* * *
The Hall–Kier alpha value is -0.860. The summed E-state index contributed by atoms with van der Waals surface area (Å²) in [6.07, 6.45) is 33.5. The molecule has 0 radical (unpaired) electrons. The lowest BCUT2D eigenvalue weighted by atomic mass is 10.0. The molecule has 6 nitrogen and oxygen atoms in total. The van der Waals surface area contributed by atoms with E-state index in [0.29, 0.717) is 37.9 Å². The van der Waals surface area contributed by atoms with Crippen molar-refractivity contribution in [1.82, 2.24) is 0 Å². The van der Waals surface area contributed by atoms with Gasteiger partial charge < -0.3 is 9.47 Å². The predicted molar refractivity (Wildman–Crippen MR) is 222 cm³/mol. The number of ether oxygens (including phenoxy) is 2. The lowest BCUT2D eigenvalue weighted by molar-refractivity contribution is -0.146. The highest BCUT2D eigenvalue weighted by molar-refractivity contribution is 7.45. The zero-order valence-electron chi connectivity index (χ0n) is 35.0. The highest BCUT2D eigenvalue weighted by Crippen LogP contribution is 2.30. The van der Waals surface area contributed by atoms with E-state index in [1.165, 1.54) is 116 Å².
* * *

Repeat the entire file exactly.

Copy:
The Hall–Kier alpha value is -0.860. The summed E-state index contributed by atoms with van der Waals surface area (Å²) in [6.07, 6.45) is 33.5. The molecule has 0 radical (unpaired) electrons. The lowest BCUT2D eigenvalue weighted by atomic mass is 10.0. The molecule has 6 nitrogen and oxygen atoms in total. The van der Waals surface area contributed by atoms with E-state index in [0.29, 0.717) is 37.9 Å². The van der Waals surface area contributed by atoms with Crippen molar-refractivity contribution in [1.82, 2.24) is 0 Å². The van der Waals surface area contributed by atoms with Gasteiger partial charge < -0.3 is 9.47 Å². The predicted molar refractivity (Wildman–Crippen MR) is 222 cm³/mol. The number of ether oxygens (including phenoxy) is 2. The lowest BCUT2D eigenvalue weighted by molar-refractivity contribution is -0.146. The highest BCUT2D eigenvalue weighted by molar-refractivity contribution is 7.45. The zero-order valence-electron chi connectivity index (χ0n) is 35.0. The highest BCUT2D eigenvalue weighted by Crippen LogP contribution is 2.30. The van der Waals surface area contributed by atoms with E-state index in [1.165, 1.54) is 116 Å².